In this session, OBI has been focused on preventing new taxes and regulation to allow businesses room to recover from the recession. Fortunately, last week brought great news on this front as several of the bills we had been opposing will not move forward. OBI is still tracking hundreds of bills, and our newly redesigned website includes timely and in-depth updates, which you can find here. Here are some significant accomplishments from the past week:

  • Working with a broad coalition, OBI helped defeat HB 2205, Oregon’s version of a Private Attorney General Act which would allow anyone to sue on behalf of the state. The bill did not get scheduled for a work session by Friday, so that bill is now dead. This was one of OBI’s top priorities to defeat because we have seen the proliferation of lawsuits the California version of this bill has created.
  • We were also successful in defeating SB 477, which would have eliminated an employee’s burden of proof for many discrimination claims. We heard from many members that this bill was a major concern.
  • On tax issues, a proposal to tax forgiven PPP loans, HB 2457-1, was posted in the House Revenue Committee for a work session with less than 24 hours’ notice. OBI worked quickly with our partners at the National Federation of Independent Businesses (NFIB) to help organize broad opposition to the bill, and it was pulled from the agenda without explanation. Thank you to everyone who emailed the Legislature about this issue; your input made a difference.
  • Finally, it appears that the proposal to raise taxes on beer, wine and cider will not move forward. Proponents signaled they were pulling back on Friday when they asked for an amendment to the bill that would instead create an interim task force to evaluate how to raise taxes. OBI has worked with a coalition of partners on this effort as well.
If have questions or comments about a bill, or would like to be involved in a policy committee, contact us at
Individual Tax Filing Deadline Extended, Corporate Returns Still Due April 15
The Internal Revenue Service announced last week that it was pushing tax filing day back to May 17 for individuals. Following suit, the Oregon Dept. of Revenue announced that Oregon would also recognize May 17 as tax filing day for individual income tax filers in Oregon. Corporate tax filings in Oregon, including corporate activity tax payments, are still due April 15.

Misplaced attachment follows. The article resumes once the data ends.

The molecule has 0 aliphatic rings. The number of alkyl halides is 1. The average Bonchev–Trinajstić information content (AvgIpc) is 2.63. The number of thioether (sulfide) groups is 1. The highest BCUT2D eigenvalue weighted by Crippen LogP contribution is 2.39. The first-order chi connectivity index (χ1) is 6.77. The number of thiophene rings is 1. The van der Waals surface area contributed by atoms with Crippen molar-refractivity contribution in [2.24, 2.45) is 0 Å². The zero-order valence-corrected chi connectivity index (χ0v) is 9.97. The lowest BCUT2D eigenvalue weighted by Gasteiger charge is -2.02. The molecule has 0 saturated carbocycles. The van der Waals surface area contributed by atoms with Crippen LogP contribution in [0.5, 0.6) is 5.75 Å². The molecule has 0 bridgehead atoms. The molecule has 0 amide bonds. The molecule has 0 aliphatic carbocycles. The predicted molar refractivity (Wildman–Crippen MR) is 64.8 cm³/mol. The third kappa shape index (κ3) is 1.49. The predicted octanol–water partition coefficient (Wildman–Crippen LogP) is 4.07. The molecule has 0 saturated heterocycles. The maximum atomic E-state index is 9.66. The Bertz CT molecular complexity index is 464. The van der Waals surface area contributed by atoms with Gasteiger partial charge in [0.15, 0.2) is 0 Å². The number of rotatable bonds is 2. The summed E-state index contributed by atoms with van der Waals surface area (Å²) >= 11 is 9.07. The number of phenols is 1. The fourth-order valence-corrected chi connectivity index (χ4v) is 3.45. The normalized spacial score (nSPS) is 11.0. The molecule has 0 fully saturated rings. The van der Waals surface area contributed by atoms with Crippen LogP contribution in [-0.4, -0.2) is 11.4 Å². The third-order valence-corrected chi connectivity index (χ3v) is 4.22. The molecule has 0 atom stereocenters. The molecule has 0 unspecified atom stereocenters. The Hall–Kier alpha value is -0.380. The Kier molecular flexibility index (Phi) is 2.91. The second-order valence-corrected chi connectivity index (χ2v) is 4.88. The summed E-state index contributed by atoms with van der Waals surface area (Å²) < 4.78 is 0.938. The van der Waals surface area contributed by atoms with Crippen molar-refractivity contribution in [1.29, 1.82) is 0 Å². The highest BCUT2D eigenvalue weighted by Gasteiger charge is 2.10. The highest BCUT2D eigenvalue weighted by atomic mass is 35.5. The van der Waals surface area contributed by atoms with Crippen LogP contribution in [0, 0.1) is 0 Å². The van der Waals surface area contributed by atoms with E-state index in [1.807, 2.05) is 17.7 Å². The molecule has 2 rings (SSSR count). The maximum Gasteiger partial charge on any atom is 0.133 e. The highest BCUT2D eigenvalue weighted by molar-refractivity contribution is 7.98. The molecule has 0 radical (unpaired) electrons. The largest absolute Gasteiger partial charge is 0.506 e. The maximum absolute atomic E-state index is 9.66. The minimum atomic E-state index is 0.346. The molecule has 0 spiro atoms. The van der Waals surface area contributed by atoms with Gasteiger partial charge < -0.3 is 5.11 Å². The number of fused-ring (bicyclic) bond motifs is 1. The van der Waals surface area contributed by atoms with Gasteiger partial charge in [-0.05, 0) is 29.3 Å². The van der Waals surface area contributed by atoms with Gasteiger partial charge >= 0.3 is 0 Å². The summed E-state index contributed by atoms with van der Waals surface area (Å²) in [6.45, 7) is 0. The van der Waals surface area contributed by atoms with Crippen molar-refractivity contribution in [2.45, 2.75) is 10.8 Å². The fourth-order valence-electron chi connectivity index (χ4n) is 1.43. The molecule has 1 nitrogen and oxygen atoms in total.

If you missed the alert from OBI last week, you can find that here
U.S. Small Business Administration Will Soon Accept Grant Applications to Help Venue Owners 
The U.S. Small Business Administration (SBA) is launching a website for the Shuttered Venue Operators Grant (SVOG) application portal today in anticipation of opening applications for the much-anticipated critical economic relief program on Thursday, April 8, 2021.
Prior to the official SVOG application opening, the SBA will host a national informational webinar to highlight the application process for potential eligible entities from 2:30 to 4 p.m. ET on Tuesday, March 30, 2021. Those interested in participating can register here.

The SVOG is one tool that the SBA is using to assist impacted businesses. As a reminder, the deadline to submit a Paycheck Protection Program loan application is March 31. Get in touch immediately with your financial institution if you want to apply.
By Nigel Jaquiss, Willamette Week

“Portland City Commissioner Carmen Rubio will revamp a controversial proposal to create two new fees on carbon emissions, after WW reported the plan was likely to shutter the only glass recycling plant in the state.”
By Nicole Hayden, The Oregonian/OregonLive

“The lobbyists who pushed major increases in Oregon’s beer and wine taxes are asking the Legislature to set up a task force to design a new, more broadly accepted proposal that would fund addiction recovery services and lower alcohol consumption.”
By Jeff Manning, The Oregonian/OregonLive

“Though estimates vary widely, hundreds of thousands of businesses failed nationally. Hotels, airlines, and restaurants and bars were among the hardest hit. In Oregon, proprietors’ income fell a devastating 20% while unemployment surged to an unprecedented 13.2%.
The OBI team is always available to assist you. Please feel free to reach out to us at 
Oregon Business & Industry
1149 Court Street NE
Salem, OR 97301